The mighty blue giant AG Carinae is not your normal star. One of the brightest stars in our Milky Way galaxy, AG Carinae is sizzling hot, shining with the brilliance of 1 million suns. The Hubble Space Telescope snapped an image of this particularly large outburst to commemorate the 31st anniversary of the Earth-orbiting observatory’s launch into space. CREDITS: IMAGE: NASA, ESA, STScI
In celebration of the 31st anniversary of the launching of NASA’s Hubble Space Telescope, astronomers aimed the renowned observatory at a brilliant “celebrity star,” one of the brightest stars seen in our galaxy, surrounded by a glowing halo of gas and dust.
The price for the monster star’s opulence is “living on the edge.” The star, called AG Carinae, is waging a tug-of-war between gravity and radiation to avoid self-destruction.
The expanding shell of gas and dust that surrounds the star is about five light-years wide, which equals the distance from here to the nearest star beyond the Sun, Proxima Centauri.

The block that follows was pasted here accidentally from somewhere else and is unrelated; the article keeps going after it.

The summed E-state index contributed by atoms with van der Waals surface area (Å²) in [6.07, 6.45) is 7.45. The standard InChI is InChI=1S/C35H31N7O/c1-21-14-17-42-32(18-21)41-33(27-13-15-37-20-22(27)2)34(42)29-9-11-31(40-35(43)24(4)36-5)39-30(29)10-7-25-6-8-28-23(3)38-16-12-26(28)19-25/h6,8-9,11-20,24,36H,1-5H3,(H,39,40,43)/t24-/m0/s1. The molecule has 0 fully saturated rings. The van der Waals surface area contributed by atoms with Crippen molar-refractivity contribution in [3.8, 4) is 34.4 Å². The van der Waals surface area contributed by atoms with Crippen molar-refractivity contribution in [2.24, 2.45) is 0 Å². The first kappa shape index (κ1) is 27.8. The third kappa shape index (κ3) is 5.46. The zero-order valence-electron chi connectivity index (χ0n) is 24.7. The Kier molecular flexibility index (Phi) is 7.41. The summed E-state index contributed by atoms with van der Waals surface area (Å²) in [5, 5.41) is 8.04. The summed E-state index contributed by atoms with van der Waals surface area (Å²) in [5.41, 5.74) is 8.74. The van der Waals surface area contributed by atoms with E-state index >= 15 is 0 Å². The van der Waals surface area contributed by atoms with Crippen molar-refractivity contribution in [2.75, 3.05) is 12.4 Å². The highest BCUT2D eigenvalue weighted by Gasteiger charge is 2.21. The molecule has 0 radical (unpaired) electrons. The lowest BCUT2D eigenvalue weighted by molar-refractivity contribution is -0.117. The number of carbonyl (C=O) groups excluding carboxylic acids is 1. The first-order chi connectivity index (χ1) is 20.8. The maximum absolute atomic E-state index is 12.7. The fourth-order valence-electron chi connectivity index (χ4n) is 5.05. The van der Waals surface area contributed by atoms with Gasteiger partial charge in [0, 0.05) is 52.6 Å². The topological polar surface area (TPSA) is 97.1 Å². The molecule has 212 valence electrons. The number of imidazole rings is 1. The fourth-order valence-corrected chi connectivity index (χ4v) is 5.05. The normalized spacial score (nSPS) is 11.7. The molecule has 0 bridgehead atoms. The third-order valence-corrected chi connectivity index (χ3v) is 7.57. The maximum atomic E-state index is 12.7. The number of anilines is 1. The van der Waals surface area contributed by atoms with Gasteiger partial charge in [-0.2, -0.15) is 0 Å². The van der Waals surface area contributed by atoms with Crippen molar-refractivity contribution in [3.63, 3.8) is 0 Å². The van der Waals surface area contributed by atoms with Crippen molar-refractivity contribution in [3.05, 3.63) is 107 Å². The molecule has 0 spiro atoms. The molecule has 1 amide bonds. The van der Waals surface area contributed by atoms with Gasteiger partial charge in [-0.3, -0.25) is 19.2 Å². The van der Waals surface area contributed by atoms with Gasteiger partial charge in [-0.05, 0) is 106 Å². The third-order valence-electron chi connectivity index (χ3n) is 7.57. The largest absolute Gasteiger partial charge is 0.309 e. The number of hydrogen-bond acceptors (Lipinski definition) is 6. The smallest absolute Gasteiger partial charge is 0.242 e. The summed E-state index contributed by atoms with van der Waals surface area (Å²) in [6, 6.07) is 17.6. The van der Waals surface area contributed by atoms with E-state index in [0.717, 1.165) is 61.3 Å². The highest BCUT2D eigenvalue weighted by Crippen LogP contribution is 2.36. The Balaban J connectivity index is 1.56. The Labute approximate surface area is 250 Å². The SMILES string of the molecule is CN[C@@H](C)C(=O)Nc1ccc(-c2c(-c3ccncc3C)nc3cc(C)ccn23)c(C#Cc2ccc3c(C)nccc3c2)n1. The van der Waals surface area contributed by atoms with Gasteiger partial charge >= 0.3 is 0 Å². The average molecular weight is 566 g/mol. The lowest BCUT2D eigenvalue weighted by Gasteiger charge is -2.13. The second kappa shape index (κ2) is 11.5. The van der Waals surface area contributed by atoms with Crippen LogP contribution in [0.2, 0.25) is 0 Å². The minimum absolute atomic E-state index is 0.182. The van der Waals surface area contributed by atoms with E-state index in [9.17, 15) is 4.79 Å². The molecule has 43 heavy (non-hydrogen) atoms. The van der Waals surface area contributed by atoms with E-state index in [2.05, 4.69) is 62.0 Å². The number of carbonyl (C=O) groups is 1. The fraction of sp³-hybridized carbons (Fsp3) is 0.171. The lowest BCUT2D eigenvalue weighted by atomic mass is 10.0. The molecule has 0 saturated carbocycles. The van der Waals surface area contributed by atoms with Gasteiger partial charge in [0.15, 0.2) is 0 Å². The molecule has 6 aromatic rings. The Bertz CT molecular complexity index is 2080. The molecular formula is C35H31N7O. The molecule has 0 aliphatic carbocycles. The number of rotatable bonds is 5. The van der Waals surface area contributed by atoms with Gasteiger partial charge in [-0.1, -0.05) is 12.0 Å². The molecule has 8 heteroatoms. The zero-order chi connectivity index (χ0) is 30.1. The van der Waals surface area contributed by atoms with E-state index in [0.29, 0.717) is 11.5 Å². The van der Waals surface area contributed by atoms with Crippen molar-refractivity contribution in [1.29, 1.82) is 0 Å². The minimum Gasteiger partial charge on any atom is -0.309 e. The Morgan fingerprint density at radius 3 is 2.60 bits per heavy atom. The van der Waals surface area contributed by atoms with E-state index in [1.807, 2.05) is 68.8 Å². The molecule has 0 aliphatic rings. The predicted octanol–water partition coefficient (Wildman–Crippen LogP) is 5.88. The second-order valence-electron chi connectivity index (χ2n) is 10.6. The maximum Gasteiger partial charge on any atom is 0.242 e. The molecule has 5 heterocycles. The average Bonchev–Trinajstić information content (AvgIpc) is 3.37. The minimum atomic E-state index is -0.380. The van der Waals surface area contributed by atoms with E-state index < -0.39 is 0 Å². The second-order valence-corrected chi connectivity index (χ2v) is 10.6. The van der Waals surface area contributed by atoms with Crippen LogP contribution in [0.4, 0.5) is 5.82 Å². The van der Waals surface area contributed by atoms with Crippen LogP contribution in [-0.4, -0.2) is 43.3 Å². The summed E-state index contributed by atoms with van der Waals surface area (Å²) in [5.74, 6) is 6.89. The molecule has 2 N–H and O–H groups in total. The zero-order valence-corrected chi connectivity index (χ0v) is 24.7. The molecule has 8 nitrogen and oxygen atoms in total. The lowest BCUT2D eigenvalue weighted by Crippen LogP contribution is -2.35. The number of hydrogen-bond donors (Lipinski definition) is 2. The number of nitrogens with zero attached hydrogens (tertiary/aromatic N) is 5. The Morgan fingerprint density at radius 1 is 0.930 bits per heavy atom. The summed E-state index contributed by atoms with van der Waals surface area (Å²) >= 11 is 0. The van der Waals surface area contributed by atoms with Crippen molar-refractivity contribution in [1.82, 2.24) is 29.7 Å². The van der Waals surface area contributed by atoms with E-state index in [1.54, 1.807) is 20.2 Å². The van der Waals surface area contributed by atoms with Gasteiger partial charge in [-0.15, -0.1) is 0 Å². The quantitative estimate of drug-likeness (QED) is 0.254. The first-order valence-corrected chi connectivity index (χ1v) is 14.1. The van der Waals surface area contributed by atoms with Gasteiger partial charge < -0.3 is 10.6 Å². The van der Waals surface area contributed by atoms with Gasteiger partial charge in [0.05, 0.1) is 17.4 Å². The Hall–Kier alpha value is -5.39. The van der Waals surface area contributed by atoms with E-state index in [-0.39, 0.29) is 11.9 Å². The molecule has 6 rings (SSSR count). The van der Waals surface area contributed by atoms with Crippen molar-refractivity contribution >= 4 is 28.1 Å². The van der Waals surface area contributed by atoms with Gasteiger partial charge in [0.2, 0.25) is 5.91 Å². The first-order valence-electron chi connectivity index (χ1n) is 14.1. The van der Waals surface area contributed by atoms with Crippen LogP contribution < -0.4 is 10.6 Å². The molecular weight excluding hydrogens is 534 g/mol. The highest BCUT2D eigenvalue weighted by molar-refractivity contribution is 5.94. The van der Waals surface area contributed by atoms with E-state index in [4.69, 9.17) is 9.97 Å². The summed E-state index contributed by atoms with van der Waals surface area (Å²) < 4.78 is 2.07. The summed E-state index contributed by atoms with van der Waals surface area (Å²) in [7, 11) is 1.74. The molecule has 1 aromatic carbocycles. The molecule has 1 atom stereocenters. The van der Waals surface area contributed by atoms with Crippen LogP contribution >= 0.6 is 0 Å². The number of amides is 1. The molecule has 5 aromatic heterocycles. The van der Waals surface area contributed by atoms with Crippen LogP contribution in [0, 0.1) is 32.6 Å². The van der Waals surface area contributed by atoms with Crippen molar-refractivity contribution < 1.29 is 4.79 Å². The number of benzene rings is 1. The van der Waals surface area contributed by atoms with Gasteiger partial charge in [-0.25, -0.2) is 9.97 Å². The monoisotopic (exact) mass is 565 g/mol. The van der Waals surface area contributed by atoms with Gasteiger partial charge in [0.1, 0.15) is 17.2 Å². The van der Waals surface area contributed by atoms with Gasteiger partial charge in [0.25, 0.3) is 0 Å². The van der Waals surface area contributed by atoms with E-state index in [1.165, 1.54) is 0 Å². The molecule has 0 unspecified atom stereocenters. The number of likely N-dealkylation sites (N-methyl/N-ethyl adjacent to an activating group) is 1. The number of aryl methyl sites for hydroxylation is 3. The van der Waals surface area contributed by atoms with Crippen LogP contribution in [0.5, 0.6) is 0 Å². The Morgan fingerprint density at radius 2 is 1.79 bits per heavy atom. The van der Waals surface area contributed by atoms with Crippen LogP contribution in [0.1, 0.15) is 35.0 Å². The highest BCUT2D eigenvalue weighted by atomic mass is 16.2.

The huge structure was created from one or more giant eruptions about 10,000 years ago. The star’s outer layers were blown into space—like a boiling teapot popping off its lid. The expelled material amounts to roughly 10 times our Sun’s mass.
These outbursts are the typical life of a rare breed of star called a luminous blue variable, a brief convulsive phase in the short life of an ultra-bright, glamorous star that lives fast and dies young. These stars are among the most massive and brightest stars known. They live for only a few million years, compared to the roughly 10-billion-year lifetime of our Sun. AG Carinae is a few million years old and resides 20,000 light-years away inside our Milky Way galaxy.
Luminous blue variables exhibit a dual personality: They appear to spend years in quiescent bliss and then they erupt in a petulant outburst. These behemoths are stars in the extreme, far different from normal stars like our Sun. In fact, AG Carinae is estimated to be up to 70 times more massive than our Sun and shines with the blinding brilliance of 1 million suns.